Truck driving has been an industry for many, many decades. It offers people a unique opportunity to see the country and provide a service to a corporation or smaller business. While it can often have its ups and downs, there are a lot of benefits to the profession of truck driving. As the world gets more advanced with various fields- and technology evolves with it- truck driving is one of the industries that will also have to adapt to the changes in technology.
Truck driving became a necessity during the 20th century. According to Logistik, at the turn of the century, most businesses only needed small delivery trucks to get what they needed. Beginning in the 1920’s, that all changed when the semi-trailer was introduced. In 1935 the Motor Carrier Act was established- which implemented some important safety regulations for the now large amount of semi-trucks on the roads.
Refrigerated trailers became available in the 1950’s. This allowed for cold and frozen items to be shipped without them melting in the long distances. This also became an advantage for the drivers- as they were now allowed to enjoy refrigerated food or a beverage while on the road.
Trucking gained national attention in the 1960’s and 70’s- when songs about truck driving became a major hit. Trucking then evolved into the freight industry, and later logistics, as more “big box” stores came into the picture- like Walmart and Target. As those “big box” stores grew and grew- the need for large shipments and stable trailers became more apparent. Important features were added to semi-trucks to allow for larger shipments- while keeping the items free from any damage or the elements.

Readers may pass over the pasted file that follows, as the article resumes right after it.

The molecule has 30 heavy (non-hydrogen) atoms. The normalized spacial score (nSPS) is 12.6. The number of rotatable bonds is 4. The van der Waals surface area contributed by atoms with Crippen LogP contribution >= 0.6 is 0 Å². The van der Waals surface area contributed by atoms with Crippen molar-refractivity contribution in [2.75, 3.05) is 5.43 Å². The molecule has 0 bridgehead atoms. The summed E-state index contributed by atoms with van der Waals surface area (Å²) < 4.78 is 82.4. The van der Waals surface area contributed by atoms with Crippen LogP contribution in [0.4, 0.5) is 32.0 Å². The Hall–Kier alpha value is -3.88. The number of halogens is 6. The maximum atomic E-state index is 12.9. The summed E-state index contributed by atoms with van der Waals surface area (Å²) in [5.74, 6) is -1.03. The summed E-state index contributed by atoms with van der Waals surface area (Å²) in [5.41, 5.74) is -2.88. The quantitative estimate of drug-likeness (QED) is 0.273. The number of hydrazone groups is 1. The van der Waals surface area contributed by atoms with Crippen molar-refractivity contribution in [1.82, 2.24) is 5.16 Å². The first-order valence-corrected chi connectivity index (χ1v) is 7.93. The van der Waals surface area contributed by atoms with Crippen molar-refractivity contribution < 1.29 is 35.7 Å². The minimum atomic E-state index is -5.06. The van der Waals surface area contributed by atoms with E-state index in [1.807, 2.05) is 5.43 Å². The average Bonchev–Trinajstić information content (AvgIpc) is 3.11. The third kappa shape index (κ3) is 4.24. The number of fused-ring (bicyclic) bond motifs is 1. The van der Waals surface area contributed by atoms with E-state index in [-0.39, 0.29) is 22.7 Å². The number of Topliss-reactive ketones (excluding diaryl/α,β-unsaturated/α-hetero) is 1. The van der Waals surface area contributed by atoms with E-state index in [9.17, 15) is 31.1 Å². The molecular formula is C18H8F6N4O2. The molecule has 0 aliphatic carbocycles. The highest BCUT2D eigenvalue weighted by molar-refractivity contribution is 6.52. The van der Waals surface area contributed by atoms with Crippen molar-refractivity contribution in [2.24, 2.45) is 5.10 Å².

As the freight industry continues to grow- and more and more businesses and households rely on larger stores to get them what they need- technology must advance to keep up with the ever-changing world. Some of this technology has been implemented in the last few decades- such as better cell coverage for drivers, GPS installed in trucks, and even tracking so companies, businesses, and homeowners can find out just where their order is at all times. While these advances can be great for drivers- it also presents new challenges. The “Big Brother” aspect gives a lot of drivers pause- as it’s often hard to think about someone always watching you as you drive from city to city. The data of each driver then gets reported to the federal government- which makes some people uncomfortable.
As technology gets even more advanced- the trucking industry must also advance. This is where changes in trucks come in. Many companies are already implementing these changes- such as trucks that run electric instead of diesel fuel, hydrogen for long-range trips, and even hybrid models to allow for better overall efficiency on the road. Daimler, a German company, has worked on hydrogen technology for decades. It is developing a fuel-cell semi with a range of up to 600 miles (1000 kilometers) per fueling and next-generation battery trucks amid intensifying competition to curb diesel and carbon exhaust from heavy-duty vehicles.
With Tesla booming for self-driving vehicles- they still don’t have self-driving cars, and when we were young, we thought we would be flown by these autonomous vehicles. According to flockfreight.com, trucking companies are testing features in semi-automated trucks (which depend on the drive). Advocates claim more efficiencies and lower costs which makes sense. But then there is reality and that is not in the near future. Probably decades to come for self-driving cars and then maybe decades for trucks. That could all stop with some lawsuits too.